“Russia is losing for two reasons,” he said. “There is no information on studying in Russia for people in Africa and elsewhere. But also because the law is not helping foreigners to come – you can’t work and there are other hurdles.”
Russia had seen an increase of international students at its universities from 41,210 in 2000 to 123,500 in 2010/2011 thanks in part to state-funded scholarships, which cover the entirety of students’ tuition fees, and improved compatibility of the education system.
“To stay you need to get married or get a very big opportunity with a big company”
However, Kotchofa (who became the country’s first ever African professor in 1996) said that the country’s poor work rights for students were a deterrent. Currently, overseas students may not work during their studies and must leave the country a month after their degrees end.
“5-10% stay in Russia after their studies but the proportion who would like to stay is more like 20-30%,” he said. “But the law doesn’t allow it. To stay you need to get married or get a very big opportunity with a big company. Staying is so difficult for foreigners.”
Making this worse are the cost of living in Russia and a lack of positive marketing abroad. Instead, an issue such as racism against non-EU students tends to get more airplay, as seen by numerous exposes in foreign media. Daniel Demelle, a student from Germany who studied political science at Ural Federal University in Ekaterinburg, told The PIE News he enjoyed his six-month exchange but noticed non-EU students being poorly treated.
“A friend of mine from Tajikistan found it quite hard to be accepted”
“As a European student it was really easy to meet people. But a friend of mine from Tajikistan found it quite hard to be accepted,” he said.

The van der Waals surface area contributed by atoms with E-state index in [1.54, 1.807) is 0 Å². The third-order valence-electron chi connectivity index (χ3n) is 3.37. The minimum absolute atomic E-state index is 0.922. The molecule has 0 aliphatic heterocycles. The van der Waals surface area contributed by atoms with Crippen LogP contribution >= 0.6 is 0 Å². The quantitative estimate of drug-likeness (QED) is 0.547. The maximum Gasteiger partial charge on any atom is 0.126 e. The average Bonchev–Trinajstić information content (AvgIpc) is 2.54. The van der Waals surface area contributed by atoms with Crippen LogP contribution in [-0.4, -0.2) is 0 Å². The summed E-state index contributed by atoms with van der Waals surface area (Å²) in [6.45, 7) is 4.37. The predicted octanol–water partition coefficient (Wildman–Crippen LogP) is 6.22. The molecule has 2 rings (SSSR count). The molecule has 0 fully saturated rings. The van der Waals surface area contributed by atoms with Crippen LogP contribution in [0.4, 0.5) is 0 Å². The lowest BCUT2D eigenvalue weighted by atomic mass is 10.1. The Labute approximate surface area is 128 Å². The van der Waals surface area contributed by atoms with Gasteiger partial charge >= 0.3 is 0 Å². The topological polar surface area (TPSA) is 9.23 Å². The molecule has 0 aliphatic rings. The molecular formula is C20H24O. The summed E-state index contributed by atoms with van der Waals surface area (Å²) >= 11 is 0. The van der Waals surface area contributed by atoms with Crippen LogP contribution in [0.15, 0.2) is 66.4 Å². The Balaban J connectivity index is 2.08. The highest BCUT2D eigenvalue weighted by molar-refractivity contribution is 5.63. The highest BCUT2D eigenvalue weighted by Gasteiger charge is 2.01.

“The teacher made a huge difference in the treatment of me and him. He treated my friend quite disrespectfully… You would see this quite often.”
Others say the problem is on the mend. Orenburg State Institute of Management – where African students were asked to leave their halls of residence this April after local government officials wrongly said they were a threat to neighbouring children (although the issue was quickly resolved by the university) – said tolerance was actually at an all time high in the region; a trend reflected across Russia.
Head of international projects and programmes, Daniil Aboimov, said: “During the last years Russia has developed its academic exchanges and the government is promoting tolerance within Russian schools and universities. The situation is improving year to year.”
“There is no government-led strategy on international education. Each university is working alone”
Kotchofa seconded this, saying racism was not the problem it once was. He also reiterated the benefits of studying in Russia – namely quality higher education at affordable prices. Respected medicine courses cost as little as US$5,000 a year compared with around $15,000 in the US. Standards are also climbing with the president, Vladimir Putin, vowing to put five Russian universities into the THE top 100 by 2020, although currently there are none.
“For African and Asian people Russian education is attractive for three reasons,” Kotchofa said. “Quality, cost and recognition of your degree abroad.
“But there is no government-led strategy on international education. Each university is working alone to get foreign students. The government has to put more effort in and money or nothing will be achieved,” he said.